How do I Determine Who is a Dependent in 2019?

We’ll be looking at tax year 2018 for this one, folks. To narrow down who is a dependent for your 2018 tax return, we need to start with the three tests that apply to every dependent, regardless of whether they are a qualifying relative or a qualifying child.

As always, review each test carefully and make sure it applies correctly to your situation.

The first test is:

Joint Return Test

The prospective dependent must not be filing a joint return i.e. they must not be married and filing with their spouse. An example of this would be if your child, even if they are 18 years old, attending school, and you provided over half of their support, got married before the end of the year and they choose to file with their new spouse.

Exception:

The only exception to the Joint Return Test is if the prospective dependent was only filing for a return of withheld taxes, not because they have a filing requirement.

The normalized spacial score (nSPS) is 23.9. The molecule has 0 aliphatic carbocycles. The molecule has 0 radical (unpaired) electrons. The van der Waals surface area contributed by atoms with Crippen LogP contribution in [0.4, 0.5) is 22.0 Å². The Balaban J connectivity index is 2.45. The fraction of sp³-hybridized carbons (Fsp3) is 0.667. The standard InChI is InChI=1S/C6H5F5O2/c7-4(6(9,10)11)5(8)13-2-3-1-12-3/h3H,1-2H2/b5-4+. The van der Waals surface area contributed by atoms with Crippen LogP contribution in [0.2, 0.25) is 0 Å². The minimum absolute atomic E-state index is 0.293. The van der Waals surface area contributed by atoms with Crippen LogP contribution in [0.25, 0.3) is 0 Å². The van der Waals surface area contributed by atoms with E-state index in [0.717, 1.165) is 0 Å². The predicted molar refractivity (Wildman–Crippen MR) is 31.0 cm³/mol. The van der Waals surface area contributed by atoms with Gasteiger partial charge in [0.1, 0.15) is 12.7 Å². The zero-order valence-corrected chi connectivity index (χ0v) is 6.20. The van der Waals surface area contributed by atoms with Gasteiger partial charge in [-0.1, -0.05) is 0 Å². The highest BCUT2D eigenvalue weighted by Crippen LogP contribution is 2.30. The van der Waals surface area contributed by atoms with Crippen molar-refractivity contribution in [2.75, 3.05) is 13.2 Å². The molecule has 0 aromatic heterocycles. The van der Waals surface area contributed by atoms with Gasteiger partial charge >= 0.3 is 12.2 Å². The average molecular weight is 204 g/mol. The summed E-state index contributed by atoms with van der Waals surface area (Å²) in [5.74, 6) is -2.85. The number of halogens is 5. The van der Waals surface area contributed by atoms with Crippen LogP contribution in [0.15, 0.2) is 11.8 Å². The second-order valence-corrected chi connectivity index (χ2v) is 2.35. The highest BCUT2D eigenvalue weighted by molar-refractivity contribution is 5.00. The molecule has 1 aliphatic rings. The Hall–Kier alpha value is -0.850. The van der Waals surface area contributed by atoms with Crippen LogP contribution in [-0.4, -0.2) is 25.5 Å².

Citizen or Resident Test

To claim anyone as a dependent, that person must have been a citizen or a resident of the United States. This wording may be confusing because in practice a potential dependent must actually be one of the following: U.S. citizen, U.S. resident alien, U.S. national, or a resident of Canada or Mexico. You may need to seek additional guidance if you are unclear on this one.

Dependent Taxpayer Test

Anyone who is eligible to be claimed as a dependent on someone else’s tax return is therefore ineligible of claiming a dependent on their own tax return.

This can be best visualized by a young mother living at home with her parents. If the parents are eligible to claim the young mother on their tax return as a dependent, the young mother is not able to claim her own child on her tax return as a dependent.

 

If the potential dependent has cleared these three tests, they are well on their way to becoming a qualified dependent. However, they must clear additional tests.

The tests will differ based on whether they are more likely to be a qualifying child or a qualifying relative.

Click here to review the tests for a child qualifying child dependent.

 


This article does not constitute advice. For information regarding your specific situation, please consult your local specialist.